Much like Button, who validated his title by being close to Hamilton, Vettel validated his titles the last few years by smashing Raikkonen. If Kimi had matched Vettel the last few years then Vettels titles would rightly be deemed - pretty much the car. Especially after Ricciardo beating him, vettel would only be looking like a top 8 driver on the grid at the moment.

Vettel is a top 3 driver, but that wasn’t always clear especially immediately after and during 2014. His 4 titles look a lot better now than they did at the time.

Hamilton had proved himself long before stepping into a dominant car though, so he isn’t really compariable to Vettel.

Top drivers can also make equal or marginally the best car, look dominant - like Schumacher in 2001 and parts of 2002. Senna and Prost in 1989.

Excellent post :thumbup:

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PostPosted: Tue Mar 20, 2018 4:32 pm 
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Zoue wrote:
pokerman wrote:
Zoue wrote:
pokerman wrote:
Zoue wrote:
I wouldn't call it a dominant car, but I take issue with stating as a fact that the Ferrari was on a par with the Mercedes. I think there's more evidence to suggest the Mercedes was quicker. Even if it's just in qualifying - which I'm not sure I'd agree with - that still gives it a pretty hefty advantage, since track position is so key

But that is the only point I was making, a dominant car doesn't go nip and tuck in the races it just sails away and it hardly loses.

sure, but you were answering a post which claimed as fact that the Ferrari was on a par with Mercedes. That's the point I was contesting!

I believe it was as quick as the Mercedes in the races.

belief is fine. It's claiming it as a fact that isn't

Likewise you can't claim otherwise then.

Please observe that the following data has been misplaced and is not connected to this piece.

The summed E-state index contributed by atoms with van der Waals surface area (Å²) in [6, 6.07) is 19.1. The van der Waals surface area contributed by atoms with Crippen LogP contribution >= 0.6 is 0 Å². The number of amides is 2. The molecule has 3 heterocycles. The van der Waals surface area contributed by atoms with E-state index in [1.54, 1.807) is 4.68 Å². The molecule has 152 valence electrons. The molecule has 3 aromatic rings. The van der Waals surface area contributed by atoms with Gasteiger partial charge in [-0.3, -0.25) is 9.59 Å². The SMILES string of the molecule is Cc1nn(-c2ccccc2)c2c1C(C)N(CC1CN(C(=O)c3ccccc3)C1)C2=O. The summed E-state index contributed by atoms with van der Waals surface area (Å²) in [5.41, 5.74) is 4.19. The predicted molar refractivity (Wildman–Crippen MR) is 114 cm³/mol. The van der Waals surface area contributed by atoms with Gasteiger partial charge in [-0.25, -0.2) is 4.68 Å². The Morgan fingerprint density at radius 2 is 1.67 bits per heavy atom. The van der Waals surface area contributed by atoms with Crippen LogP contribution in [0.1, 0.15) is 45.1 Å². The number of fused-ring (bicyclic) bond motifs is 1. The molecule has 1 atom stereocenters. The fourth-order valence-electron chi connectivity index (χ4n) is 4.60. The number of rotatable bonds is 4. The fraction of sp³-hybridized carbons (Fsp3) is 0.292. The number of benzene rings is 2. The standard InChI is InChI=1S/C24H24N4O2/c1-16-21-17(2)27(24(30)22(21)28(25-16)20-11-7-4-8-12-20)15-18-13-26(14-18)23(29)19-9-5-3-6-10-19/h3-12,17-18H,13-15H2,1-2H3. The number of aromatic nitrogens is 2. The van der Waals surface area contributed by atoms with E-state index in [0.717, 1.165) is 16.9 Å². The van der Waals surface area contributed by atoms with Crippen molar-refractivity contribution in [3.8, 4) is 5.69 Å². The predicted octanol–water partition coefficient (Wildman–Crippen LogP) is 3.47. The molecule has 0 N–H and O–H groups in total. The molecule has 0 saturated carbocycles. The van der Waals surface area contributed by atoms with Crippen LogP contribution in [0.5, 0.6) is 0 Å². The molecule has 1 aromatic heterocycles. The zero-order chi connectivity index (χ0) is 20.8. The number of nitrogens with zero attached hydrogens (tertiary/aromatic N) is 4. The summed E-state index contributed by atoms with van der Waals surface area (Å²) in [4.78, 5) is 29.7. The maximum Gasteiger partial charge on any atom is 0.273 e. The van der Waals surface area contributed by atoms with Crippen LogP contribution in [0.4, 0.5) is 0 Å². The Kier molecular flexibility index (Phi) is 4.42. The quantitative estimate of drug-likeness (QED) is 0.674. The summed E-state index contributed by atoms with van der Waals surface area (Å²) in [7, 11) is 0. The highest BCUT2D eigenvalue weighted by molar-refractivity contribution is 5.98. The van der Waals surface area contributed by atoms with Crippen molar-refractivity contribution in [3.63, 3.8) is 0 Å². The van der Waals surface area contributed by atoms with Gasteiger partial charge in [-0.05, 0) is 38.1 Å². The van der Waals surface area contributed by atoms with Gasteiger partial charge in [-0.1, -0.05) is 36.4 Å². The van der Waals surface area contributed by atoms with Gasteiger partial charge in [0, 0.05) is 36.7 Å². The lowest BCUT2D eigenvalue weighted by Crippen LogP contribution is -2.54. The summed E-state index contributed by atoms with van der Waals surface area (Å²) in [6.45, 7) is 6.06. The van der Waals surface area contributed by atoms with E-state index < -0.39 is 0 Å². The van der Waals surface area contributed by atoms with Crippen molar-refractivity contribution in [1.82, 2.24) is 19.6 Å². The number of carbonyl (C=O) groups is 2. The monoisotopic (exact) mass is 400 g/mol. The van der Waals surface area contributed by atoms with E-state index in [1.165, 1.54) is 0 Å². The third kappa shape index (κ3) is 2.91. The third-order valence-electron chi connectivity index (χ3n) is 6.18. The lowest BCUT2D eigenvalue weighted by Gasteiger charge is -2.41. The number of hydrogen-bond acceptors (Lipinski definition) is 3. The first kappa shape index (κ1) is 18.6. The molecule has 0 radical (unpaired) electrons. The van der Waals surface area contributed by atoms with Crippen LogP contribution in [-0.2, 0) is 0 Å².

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PostPosted: Tue Mar 20, 2018 4:47 pm 
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pokerman wrote:
Zoue wrote:
pokerman wrote:
Zoue wrote:
pokerman wrote:
But that is the only point I was making, a dominant car doesn't go nip and tuck in the races it just sails away and it hardly loses.

sure, but you were answering a post which claimed as fact that the Ferrari was on a par with Mercedes. That's the point I was contesting!

I believe it was as quick as the Mercedes in the races.

belief is fine. It's claiming it as a fact that isn't

Likewise you can't claim otherwise then.

Don't think I have?


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PostPosted: Tue Mar 20, 2018 5:21 pm 
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By all facts there is Merc Was the car to have in 2017.

To claim that Vettel is unproven is ridiculous by now.


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PostPosted: Tue Mar 20, 2018 6:47 pm 
pokerman wrote:
sandman1347 wrote:
It's pointless to go through this again because I think that people made their positions clear last season with regards to how they felt the cars matched up to each other but I just find it interesting how people don't seem to realize that all they are doing is looking at the end result and attributing it to the car. There is no effort to separate the likely performance of the car from the performance of the driver. As such, as long as Hamilton keeps winning, by these people's thought process, he has the best car...

Yeah it's a default position for some that is somewhat frustrating, if Hamilton wins it's because of the car and if Vettel wins it's because of him which is what you also see in DOTD as someone brought forward as a reason for Vettel being the better driver last season.


The Kimi Raikkonen affect, boosting drivers reputations since 2007. Massa... Alonso... Vettel... even Grosjean for a short while but its gone back down now. The entire notion than Massa is anything other than around average is based on how he did against Kimi. This isn't a Vettel bash, as he has thrashed Kimi and done very well.